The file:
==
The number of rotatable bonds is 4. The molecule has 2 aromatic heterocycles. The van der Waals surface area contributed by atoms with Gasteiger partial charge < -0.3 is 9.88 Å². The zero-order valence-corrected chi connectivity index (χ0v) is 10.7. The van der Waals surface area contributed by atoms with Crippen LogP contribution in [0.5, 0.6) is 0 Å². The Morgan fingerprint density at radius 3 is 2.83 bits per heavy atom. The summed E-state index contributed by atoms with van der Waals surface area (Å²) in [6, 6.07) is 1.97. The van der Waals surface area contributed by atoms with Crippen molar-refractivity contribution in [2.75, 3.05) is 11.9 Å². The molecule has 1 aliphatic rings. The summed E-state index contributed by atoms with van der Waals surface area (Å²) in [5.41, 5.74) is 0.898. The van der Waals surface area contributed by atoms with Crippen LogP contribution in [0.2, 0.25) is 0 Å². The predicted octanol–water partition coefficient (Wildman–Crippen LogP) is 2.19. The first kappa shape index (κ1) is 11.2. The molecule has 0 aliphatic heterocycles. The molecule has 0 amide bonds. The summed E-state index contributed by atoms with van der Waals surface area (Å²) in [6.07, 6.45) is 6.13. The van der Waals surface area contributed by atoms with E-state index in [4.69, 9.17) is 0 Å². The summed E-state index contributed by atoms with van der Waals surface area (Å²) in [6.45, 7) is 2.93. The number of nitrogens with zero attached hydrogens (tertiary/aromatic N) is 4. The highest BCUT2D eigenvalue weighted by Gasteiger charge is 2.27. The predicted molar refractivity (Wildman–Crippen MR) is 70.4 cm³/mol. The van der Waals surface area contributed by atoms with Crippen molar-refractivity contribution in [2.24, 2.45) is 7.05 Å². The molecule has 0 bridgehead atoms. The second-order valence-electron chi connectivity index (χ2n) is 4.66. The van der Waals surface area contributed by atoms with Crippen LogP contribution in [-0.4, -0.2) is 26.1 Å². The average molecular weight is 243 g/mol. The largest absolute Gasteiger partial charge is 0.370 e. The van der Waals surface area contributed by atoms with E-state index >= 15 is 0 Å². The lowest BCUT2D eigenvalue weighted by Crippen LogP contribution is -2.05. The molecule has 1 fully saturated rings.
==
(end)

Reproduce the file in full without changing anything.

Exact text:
The number of rotatable bonds is 4. The molecule has 2 aromatic heterocycles. The van der Waals surface area contributed by atoms with Gasteiger partial charge < -0.3 is 9.88 Å². The zero-order valence-corrected chi connectivity index (χ0v) is 10.7. The van der Waals surface area contributed by atoms with Crippen LogP contribution in [0.5, 0.6) is 0 Å². The Morgan fingerprint density at radius 3 is 2.83 bits per heavy atom. The summed E-state index contributed by atoms with van der Waals surface area (Å²) in [6, 6.07) is 1.97. The van der Waals surface area contributed by atoms with Crippen molar-refractivity contribution in [2.75, 3.05) is 11.9 Å². The molecule has 1 aliphatic rings. The summed E-state index contributed by atoms with van der Waals surface area (Å²) in [5.41, 5.74) is 0.898. The van der Waals surface area contributed by atoms with Crippen LogP contribution in [0.2, 0.25) is 0 Å². The predicted octanol–water partition coefficient (Wildman–Crippen LogP) is 2.19. The first kappa shape index (κ1) is 11.2. The molecule has 0 aliphatic heterocycles. The molecule has 0 amide bonds. The summed E-state index contributed by atoms with van der Waals surface area (Å²) in [6.07, 6.45) is 6.13. The van der Waals surface area contributed by atoms with E-state index in [4.69, 9.17) is 0 Å². The summed E-state index contributed by atoms with van der Waals surface area (Å²) in [6.45, 7) is 2.93. The number of nitrogens with zero attached hydrogens (tertiary/aromatic N) is 4. The highest BCUT2D eigenvalue weighted by Gasteiger charge is 2.27. The predicted molar refractivity (Wildman–Crippen MR) is 70.4 cm³/mol. The van der Waals surface area contributed by atoms with Crippen molar-refractivity contribution in [2.24, 2.45) is 7.05 Å². The molecule has 0 bridgehead atoms. The second-order valence-electron chi connectivity index (χ2n) is 4.66. The van der Waals surface area contributed by atoms with Crippen LogP contribution in [-0.4, -0.2) is 26.1 Å². The average molecular weight is 243 g/mol. The largest absolute Gasteiger partial charge is 0.370 e. The van der Waals surface area contributed by atoms with E-state index >= 15 is 0 Å². The lowest BCUT2D eigenvalue weighted by Crippen LogP contribution is -2.05. The molecule has 1 fully saturated rings.